Overview

A well-drafted restraint of trade (ROT) clause, like a well-constructed gate, can offer valuable protection to your business. A poorly put-together ROT clause is likely to collapse under challenge and will not prevent your employees from setting up in competition.

Stress points in restraint of trade

ROT clauses are primarily used to stop employees from setting up business in competition with, or using information connected with, a business after they leave the employ of that business.

At common law, ROT clauses are prima facie unenforceable, however with a little care they can be very useful tools. Where the clause is not contrary to public policy, and is reasonable, it may well be upheld, as occurred in the case of Birdanco Nominees Pty Ltd v Money [2012] VSCA 64. There, it was held that “The nature of the restraint, the extent to which it operated and the damages payable were such that… the restraint was no more than was reasonably required to protect the legitimate interest of Bird Cameron.”

How to build a sturdy restraint of trade

Remember the GATEway to enforceability of your ROT clause:

  • Genuine Interest – ROT clauses will only be effective if there is a genuine interest to protect, such as goodwill, and the restraint itself should be limited to protecting that interest and that interest alone.
  • Area – Set reasonable and precise geographical bounds to which the restraint applies. Setting the area as “Australia” will most likely be unenforceable, particularly if it prevents the individual from making a living. Depending on the industry, precluding an individual from working, for example, in “Melbourne” would also likely to be unenforceable, due to the ever-expanding nature of the city and the failure to stipulate precise boundaries. Limiting the restriction to a reasonable, well-defined geographical area is more likely to be upheld.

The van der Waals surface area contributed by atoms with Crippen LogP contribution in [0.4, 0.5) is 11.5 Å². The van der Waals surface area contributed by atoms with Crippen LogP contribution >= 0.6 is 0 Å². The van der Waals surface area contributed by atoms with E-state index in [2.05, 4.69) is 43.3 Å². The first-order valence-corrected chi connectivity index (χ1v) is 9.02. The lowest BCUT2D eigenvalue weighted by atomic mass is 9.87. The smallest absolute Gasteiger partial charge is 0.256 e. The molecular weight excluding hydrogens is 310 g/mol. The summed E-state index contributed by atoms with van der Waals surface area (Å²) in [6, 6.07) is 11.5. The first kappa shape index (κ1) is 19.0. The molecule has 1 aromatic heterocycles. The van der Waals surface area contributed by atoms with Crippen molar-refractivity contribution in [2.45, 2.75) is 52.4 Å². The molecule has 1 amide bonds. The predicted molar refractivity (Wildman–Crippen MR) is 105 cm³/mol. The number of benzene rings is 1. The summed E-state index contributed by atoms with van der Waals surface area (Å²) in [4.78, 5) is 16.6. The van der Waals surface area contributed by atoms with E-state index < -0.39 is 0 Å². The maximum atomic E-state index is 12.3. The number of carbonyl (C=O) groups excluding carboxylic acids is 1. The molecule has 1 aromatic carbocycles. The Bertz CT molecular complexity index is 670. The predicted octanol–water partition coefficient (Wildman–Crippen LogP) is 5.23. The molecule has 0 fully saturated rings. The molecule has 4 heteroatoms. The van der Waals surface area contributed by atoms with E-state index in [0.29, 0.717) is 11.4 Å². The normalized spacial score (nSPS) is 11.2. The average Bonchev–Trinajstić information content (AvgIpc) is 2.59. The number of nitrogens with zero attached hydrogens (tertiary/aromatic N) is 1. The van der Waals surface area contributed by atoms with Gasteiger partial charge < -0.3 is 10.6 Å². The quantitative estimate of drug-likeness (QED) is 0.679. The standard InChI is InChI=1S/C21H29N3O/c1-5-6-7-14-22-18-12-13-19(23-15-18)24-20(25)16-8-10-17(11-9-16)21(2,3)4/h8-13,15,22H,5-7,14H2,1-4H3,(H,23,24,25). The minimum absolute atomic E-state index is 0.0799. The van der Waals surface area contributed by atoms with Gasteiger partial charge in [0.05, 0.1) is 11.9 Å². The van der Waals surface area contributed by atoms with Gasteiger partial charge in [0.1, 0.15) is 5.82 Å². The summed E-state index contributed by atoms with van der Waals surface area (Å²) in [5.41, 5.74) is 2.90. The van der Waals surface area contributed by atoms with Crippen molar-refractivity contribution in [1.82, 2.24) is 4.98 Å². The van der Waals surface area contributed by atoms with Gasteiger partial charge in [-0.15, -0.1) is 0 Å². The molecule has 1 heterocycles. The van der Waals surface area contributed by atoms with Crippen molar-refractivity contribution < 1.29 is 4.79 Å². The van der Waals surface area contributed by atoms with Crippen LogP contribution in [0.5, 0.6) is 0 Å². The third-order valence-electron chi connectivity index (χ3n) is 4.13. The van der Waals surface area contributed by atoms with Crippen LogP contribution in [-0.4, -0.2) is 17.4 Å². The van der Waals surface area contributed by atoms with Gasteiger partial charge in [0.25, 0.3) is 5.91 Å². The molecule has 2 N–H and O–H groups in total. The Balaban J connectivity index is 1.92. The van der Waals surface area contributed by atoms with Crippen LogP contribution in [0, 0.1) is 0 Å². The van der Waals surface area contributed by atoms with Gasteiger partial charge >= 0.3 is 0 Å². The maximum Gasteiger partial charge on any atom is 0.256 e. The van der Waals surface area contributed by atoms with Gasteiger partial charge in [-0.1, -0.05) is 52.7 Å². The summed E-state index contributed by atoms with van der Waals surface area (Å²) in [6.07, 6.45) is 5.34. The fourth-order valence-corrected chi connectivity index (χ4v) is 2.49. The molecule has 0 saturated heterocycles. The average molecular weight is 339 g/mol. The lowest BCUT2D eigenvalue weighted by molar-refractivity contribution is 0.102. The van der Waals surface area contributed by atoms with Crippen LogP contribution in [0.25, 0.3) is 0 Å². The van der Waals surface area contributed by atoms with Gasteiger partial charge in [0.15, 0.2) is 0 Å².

• Time – Remain realistic when setting the time period for which you wish the restraint to operate. Attempting to restrain trade “for all time” is far less likely to be seen enforceable than “for a period of one year following cessation of employment”, or similar limitation.
  • Extent – To what extent do you wish to restrain the former employee? Clauses restraining an employee from at all working in the same industry (even for a period of one year) are unlikely to be upheld, as that the employee would be disadvantaged by being unable to earn an income.

It’s all about reasonableness, as is much of the law. When looking at restraint of trade clauses ask yourself this – if the shoe were on the other foot, would you wear it?